Honduras Threatens ICSID Withdrawal Over $11 Billion ‘Neo-Colonial’ Special Economic Zone Claim

AM Editorial Team

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Honduras is facing the possibility of withdrawing from the World Bank’s International Centre for Settlement of Investment Disputes (ICSID) due to an $11 billion claim made by Honduras Prospera, a US-based company. The company argues that ICSID has breached “law and procedure” in its handling of the case.

In 2022, the Honduran government repealed a 2013 law that had allowed the US company to establish a charter city in a special economic zone (SEZ) in 2021. The $11 billion claim for damages by Prospera amounts to roughly two-thirds of Honduras’s annual budget. The company has been described as “neo-medieval and neo-colonial” by The Atlantic, while Bloomberg has referred to it as “a mini startup nation with its own set of laws.”

This case highlights significant issues with both SEZs and investor-state dispute settlement (ISDS) arbitration panels like ICSID. The situation raises critical questions about national sovereignty and effective democratic oversight over economic governance in the Global South.

Honduras Pushes Back Against SEZs

Honduras has been promoting its Special Economic Zones (SEZs) as a means to stimulate investment and improve economic governance. However, the establishment of these zones has been met with resistance from various stakeholders, who fear the zones could undermine national sovereignty and democratic oversight.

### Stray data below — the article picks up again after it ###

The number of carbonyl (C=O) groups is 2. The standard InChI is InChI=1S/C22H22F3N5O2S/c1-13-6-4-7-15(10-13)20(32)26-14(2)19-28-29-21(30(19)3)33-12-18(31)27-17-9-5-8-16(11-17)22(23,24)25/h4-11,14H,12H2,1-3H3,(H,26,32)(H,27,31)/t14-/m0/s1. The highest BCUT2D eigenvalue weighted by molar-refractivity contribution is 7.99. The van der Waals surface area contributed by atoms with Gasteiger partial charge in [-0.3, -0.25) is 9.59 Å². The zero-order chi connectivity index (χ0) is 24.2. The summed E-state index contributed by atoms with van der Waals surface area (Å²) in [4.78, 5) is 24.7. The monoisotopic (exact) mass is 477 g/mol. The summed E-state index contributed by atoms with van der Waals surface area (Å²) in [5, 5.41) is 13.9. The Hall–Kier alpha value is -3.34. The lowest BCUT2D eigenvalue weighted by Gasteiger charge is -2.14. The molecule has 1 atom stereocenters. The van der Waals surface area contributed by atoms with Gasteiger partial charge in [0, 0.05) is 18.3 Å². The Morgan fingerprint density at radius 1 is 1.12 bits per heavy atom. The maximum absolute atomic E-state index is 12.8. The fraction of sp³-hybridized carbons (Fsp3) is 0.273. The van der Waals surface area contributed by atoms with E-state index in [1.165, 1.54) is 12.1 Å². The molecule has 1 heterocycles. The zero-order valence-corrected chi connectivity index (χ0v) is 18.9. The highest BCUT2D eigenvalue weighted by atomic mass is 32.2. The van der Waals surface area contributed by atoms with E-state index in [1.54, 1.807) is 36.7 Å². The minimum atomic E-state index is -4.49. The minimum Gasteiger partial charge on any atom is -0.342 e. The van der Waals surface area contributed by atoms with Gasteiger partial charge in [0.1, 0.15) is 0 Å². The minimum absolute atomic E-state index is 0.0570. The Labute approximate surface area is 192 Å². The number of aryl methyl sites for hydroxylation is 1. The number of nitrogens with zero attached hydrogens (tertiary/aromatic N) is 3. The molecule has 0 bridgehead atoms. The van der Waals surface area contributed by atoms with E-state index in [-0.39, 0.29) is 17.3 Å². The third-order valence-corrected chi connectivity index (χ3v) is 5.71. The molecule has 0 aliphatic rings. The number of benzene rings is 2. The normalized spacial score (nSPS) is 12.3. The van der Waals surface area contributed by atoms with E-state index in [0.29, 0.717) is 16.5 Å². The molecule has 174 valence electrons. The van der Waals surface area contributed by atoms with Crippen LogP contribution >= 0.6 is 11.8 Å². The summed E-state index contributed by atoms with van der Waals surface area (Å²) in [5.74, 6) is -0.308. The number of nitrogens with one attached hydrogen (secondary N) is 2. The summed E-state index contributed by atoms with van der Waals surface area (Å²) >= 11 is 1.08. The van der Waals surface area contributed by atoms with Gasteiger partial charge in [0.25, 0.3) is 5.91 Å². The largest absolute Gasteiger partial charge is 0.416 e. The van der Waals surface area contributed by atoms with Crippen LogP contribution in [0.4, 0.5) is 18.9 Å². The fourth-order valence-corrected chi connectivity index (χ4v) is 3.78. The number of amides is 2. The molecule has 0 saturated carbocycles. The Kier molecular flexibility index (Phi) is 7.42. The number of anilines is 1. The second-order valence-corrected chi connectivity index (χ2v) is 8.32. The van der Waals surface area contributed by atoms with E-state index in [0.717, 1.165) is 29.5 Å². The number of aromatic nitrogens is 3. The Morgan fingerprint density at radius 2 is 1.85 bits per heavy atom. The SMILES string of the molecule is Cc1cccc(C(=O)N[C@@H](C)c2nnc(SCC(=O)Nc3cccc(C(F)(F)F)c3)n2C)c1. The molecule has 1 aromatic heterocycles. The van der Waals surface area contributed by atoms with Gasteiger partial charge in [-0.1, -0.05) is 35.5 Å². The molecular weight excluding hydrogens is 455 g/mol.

One of the most controversial SEZs in Honduras is Prospera, which was established in 2021 and has been described as a “crypto-libertarian paradise.” The model Prospera followed was based on former World Bank Chief Economist Paul Romer’s idea that foreign-run ‘charter cities’ could help poor countries grow rich. However, Prospera’s neighbors in Honduras have expressed concerns that the zone could expropriate their land and expand beyond its current borders.

The Honduran SEZ law that permitted the establishment of Prospera was initially ruled unconstitutional by the Supreme Court in 2012. However, the law was later reversed after several Supreme Court Justices were replaced and the constitution changed. This has led to accusations that the government is undermining national sovereignty by allowing foreign corporations to operate under their own civil code and administration.

Critics of SEZs argue that they are incompatible with democratic oversight and policy space, and that they often prioritize the interests of corporations over those of workers, consumers, and small businesses. Furthermore, there is little evidence that SEZs are capable of supercharging national economies, with studies showing that they only provide an initial growth spurt before reverting to the growth rate of the rest of the economy.

The establishment of SEZs in Honduras has also raised concerns about the country becoming a tax haven and the potential for large corporations to exploit the policy asymmetries created by these zones. This has led to calls for the repeal of the 2013 law that allowed for the establishment of SEZs and for greater democratic oversight of foreign investment in the country.

In conclusion, while SEZs may offer some benefits in terms of stimulating investment, their potential negative impact on national sovereignty and democratic oversight cannot be ignored. As such, it is important for Honduras to carefully consider the long-term implications of these zones and to ensure that they are compatible with the country’s constitution and economic development goals.

ISDS: Pervasive, difficult to escape and of no discernible benefit